Untitled (posters)

21 November 2016

Paul Eachus 1944 2015


An Artist Statement

The work engages with both the boundaries of identification and the political, it resides outside received notions of
photography or installation or sculpture at the same time it does not focus on specific political issues. In this sense it
avoids labels and categorisation, the work is made politically rather than in deference to the political. For example the
photoworks involve physical accumulation of material and the structures have photographic elements as a major
component. The materials used are those of the street, the urban space, of found and discarded stuff and
building/industrial materials ; the process is one of accumulation and apparently random and transient associations,
fragments of overheard narratives that are the stuff of the everyday of social discourse.
What comes into play with this work is the idea of 'bits'. Each piece is made up of bits, conceptual bits that coexist in
the space of uneasiness. The bits operate as fragments or clips from events or performances that by some circuitous
route have found themselves momentarily in this space of uncertainty or of the 'not quite right'. Whilst coexisting
within this new found space they have the potential to influence other bits or to be affected themselves by other bits,
but essentially what emerges are new relationships, albeit temporary ones .Ones in which previously determined
categorisations and frames of reference are but vague memories . The process of each work's coming into being is one
of deliberately shifting and deflecting the sense of a logical consistency; as such, when a rational interpretation reveals
itself and becomes possible it is then rapidly undermined, broken and destabilised not as an act of wilfulness for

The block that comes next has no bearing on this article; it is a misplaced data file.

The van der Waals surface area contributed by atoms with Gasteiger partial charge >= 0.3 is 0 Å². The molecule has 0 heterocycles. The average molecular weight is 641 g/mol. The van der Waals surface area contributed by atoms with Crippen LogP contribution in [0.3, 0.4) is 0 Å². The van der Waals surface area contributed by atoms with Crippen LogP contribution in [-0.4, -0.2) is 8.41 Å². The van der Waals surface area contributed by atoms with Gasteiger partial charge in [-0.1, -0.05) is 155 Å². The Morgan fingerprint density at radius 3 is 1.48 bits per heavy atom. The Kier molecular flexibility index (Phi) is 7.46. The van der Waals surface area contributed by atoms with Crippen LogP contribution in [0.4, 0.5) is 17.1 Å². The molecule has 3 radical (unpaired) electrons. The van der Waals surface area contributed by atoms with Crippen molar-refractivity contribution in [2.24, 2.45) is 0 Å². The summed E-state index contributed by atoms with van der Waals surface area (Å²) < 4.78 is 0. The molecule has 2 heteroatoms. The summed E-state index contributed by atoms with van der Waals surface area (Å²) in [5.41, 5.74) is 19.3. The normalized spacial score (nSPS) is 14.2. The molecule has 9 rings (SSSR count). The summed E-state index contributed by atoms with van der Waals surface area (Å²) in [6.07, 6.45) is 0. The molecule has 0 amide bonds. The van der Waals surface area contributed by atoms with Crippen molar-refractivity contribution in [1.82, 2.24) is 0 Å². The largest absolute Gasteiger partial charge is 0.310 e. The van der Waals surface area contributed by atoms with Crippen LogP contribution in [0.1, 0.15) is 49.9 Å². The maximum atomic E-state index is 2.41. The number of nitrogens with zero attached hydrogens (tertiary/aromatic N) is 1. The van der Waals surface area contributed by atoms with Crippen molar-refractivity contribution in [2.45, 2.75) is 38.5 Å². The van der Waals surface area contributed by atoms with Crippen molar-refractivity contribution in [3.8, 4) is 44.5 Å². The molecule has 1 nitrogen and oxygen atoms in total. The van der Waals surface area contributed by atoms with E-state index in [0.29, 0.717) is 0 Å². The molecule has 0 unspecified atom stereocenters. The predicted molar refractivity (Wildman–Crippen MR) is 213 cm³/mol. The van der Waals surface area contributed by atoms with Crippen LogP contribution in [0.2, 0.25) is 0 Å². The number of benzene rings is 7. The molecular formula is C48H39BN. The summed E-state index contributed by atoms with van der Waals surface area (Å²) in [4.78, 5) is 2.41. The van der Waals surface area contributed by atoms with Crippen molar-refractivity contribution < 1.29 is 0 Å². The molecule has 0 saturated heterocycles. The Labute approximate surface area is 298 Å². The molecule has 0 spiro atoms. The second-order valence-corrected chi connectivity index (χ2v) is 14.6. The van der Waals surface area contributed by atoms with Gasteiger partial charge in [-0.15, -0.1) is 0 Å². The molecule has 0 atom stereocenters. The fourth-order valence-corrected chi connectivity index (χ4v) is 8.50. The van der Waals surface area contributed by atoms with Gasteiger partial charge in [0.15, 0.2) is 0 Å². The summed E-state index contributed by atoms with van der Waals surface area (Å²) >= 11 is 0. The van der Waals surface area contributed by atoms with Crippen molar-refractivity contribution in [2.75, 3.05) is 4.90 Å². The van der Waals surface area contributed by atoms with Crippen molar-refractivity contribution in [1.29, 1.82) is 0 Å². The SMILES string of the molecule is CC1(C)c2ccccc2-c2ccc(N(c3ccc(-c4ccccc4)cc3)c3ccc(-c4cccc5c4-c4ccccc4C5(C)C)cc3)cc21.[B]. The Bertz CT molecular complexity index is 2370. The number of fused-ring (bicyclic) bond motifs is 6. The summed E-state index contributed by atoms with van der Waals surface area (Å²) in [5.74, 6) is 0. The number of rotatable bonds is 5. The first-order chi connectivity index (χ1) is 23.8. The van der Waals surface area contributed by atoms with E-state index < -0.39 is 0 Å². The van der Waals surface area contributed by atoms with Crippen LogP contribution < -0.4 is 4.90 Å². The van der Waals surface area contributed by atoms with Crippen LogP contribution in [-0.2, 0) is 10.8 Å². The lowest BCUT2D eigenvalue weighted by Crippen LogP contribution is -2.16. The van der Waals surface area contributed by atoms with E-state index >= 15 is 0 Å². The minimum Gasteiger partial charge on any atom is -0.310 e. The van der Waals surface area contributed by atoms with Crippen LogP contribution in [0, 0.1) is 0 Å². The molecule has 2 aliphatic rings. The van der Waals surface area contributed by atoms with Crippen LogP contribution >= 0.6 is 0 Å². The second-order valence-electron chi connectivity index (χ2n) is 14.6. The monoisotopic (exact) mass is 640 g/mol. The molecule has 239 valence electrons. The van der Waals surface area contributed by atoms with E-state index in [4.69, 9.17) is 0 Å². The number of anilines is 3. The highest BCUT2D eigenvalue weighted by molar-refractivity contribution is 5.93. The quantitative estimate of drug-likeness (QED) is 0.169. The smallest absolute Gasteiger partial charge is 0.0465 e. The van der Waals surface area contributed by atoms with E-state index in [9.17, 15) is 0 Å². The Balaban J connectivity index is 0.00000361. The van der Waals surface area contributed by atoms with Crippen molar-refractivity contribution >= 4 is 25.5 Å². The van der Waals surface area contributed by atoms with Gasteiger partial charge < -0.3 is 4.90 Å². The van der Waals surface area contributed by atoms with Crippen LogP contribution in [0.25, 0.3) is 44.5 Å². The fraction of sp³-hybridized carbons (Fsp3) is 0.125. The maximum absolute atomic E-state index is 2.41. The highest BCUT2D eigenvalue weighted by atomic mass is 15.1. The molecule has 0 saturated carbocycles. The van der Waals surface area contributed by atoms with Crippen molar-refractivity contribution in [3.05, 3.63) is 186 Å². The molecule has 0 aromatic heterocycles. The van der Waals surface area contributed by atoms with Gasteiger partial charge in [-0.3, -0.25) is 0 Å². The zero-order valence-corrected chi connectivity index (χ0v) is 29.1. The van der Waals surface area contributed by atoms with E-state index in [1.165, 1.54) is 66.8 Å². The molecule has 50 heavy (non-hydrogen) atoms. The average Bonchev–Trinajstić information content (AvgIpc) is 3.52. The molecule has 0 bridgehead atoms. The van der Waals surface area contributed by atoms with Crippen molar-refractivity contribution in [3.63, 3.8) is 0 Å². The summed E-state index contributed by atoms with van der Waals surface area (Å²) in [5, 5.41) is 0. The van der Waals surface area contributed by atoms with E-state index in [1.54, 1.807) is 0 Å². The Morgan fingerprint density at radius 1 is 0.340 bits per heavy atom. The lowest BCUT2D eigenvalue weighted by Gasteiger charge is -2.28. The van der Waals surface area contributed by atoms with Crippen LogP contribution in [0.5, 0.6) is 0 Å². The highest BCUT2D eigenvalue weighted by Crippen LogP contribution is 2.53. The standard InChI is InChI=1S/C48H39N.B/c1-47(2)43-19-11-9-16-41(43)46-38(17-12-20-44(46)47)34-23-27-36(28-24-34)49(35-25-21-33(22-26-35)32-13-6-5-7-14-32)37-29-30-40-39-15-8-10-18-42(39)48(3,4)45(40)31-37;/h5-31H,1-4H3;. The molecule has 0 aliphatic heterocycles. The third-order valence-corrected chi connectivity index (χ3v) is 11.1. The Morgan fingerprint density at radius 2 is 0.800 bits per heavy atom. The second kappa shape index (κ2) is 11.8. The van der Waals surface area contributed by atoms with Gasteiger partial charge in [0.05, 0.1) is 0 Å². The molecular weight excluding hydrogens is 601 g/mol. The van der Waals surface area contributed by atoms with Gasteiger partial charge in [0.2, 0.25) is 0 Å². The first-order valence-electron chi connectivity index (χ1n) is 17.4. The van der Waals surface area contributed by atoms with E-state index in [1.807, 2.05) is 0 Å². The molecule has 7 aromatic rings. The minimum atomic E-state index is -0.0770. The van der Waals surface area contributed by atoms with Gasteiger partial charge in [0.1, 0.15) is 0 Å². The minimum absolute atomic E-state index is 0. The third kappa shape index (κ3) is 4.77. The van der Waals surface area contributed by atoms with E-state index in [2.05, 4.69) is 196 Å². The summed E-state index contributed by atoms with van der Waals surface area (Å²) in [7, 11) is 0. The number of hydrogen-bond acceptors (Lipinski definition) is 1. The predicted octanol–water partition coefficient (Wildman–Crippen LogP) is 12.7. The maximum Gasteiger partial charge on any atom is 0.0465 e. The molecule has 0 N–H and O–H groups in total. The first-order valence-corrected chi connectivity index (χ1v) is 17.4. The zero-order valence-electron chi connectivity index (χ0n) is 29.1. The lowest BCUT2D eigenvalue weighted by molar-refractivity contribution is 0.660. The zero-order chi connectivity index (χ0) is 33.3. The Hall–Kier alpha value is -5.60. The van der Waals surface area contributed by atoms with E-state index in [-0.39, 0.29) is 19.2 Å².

wilfulness' sake but as a means towards new relationships, new approaches, new forces.
New encounters are formed outside the logical, cold reason of visual narrativisation; familiar tropes of relations between things that enable us to maintain our control of these things around us are cast aside in favour of the risk of
being out of control. The bits that constitute the work don't work like parts of a well formed organism as narrative for
the whole is not given, things are simultaneously starting up in the middle, ending at the beginning or falling together in
other looser ways. There is a sense of being on a journey without an itinerary, taking a kind of conceptual trip for which
no map pre‐exists the journey. It is essential that one's familiar discourse is left behind and that a risk is taken, one
which makes the landing point quite uncertain.
The challenge is made to the viewer, for the authorial voice of the artist is in itself without the normally assumed status
of holding power. The spectator/viewer is then invited to enter the space of uncertainty, demolishing the notion of
transference, for it is this perpetual state of struggle on both the part of the artist and that of the spectator/viewer that
brings the work into being. The linearity between producer and receiver in terms of knowledge and power transference
and the maintenance of this relationship is rendered useless. Antagonism is the overriding force in my work, for antagonism nags away at the centre. For all democratic societies to fully function must have antagonism as a crucial element.

Paul Eachus 2014